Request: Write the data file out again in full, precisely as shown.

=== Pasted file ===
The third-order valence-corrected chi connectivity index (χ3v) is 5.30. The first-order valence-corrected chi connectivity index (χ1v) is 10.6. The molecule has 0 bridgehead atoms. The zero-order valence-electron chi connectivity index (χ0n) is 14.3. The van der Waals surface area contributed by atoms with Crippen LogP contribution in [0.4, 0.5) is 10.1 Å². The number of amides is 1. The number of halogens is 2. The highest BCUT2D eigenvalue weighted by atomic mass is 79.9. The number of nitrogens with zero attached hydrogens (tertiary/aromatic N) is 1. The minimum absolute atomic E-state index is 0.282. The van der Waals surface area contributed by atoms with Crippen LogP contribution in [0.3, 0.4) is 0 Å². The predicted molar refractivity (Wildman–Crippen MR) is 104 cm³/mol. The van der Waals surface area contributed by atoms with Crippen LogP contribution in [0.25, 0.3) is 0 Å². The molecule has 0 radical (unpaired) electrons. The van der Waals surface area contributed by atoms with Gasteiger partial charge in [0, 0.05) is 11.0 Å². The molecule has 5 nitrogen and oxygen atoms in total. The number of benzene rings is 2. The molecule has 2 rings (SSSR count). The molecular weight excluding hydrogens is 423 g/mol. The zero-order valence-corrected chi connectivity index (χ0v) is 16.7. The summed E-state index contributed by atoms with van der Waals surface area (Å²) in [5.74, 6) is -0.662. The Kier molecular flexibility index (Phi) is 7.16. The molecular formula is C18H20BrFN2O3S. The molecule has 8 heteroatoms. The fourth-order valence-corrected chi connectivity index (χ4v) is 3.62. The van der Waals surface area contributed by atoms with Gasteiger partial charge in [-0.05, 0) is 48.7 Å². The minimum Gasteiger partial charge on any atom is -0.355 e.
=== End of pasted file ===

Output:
The third-order valence-corrected chi connectivity index (χ3v) is 5.30. The first-order valence-corrected chi connectivity index (χ1v) is 10.6. The molecule has 0 bridgehead atoms. The zero-order valence-electron chi connectivity index (χ0n) is 14.3. The van der Waals surface area contributed by atoms with Crippen LogP contribution in [0.4, 0.5) is 10.1 Å². The number of amides is 1. The number of halogens is 2. The highest BCUT2D eigenvalue weighted by atomic mass is 79.9. The number of nitrogens with zero attached hydrogens (tertiary/aromatic N) is 1. The minimum absolute atomic E-state index is 0.282. The van der Waals surface area contributed by atoms with Crippen LogP contribution in [0.3, 0.4) is 0 Å². The predicted molar refractivity (Wildman–Crippen MR) is 104 cm³/mol. The van der Waals surface area contributed by atoms with Crippen LogP contribution in [0.25, 0.3) is 0 Å². The molecule has 0 radical (unpaired) electrons. The van der Waals surface area contributed by atoms with Gasteiger partial charge in [0, 0.05) is 11.0 Å². The molecule has 5 nitrogen and oxygen atoms in total. The number of benzene rings is 2. The molecule has 2 rings (SSSR count). The molecular weight excluding hydrogens is 423 g/mol. The zero-order valence-corrected chi connectivity index (χ0v) is 16.7. The summed E-state index contributed by atoms with van der Waals surface area (Å²) in [5.74, 6) is -0.662. The Kier molecular flexibility index (Phi) is 7.16. The molecular formula is C18H20BrFN2O3S. The molecule has 8 heteroatoms. The fourth-order valence-corrected chi connectivity index (χ4v) is 3.62. The van der Waals surface area contributed by atoms with Gasteiger partial charge in [-0.05, 0) is 48.7 Å². The minimum Gasteiger partial charge on any atom is -0.355 e.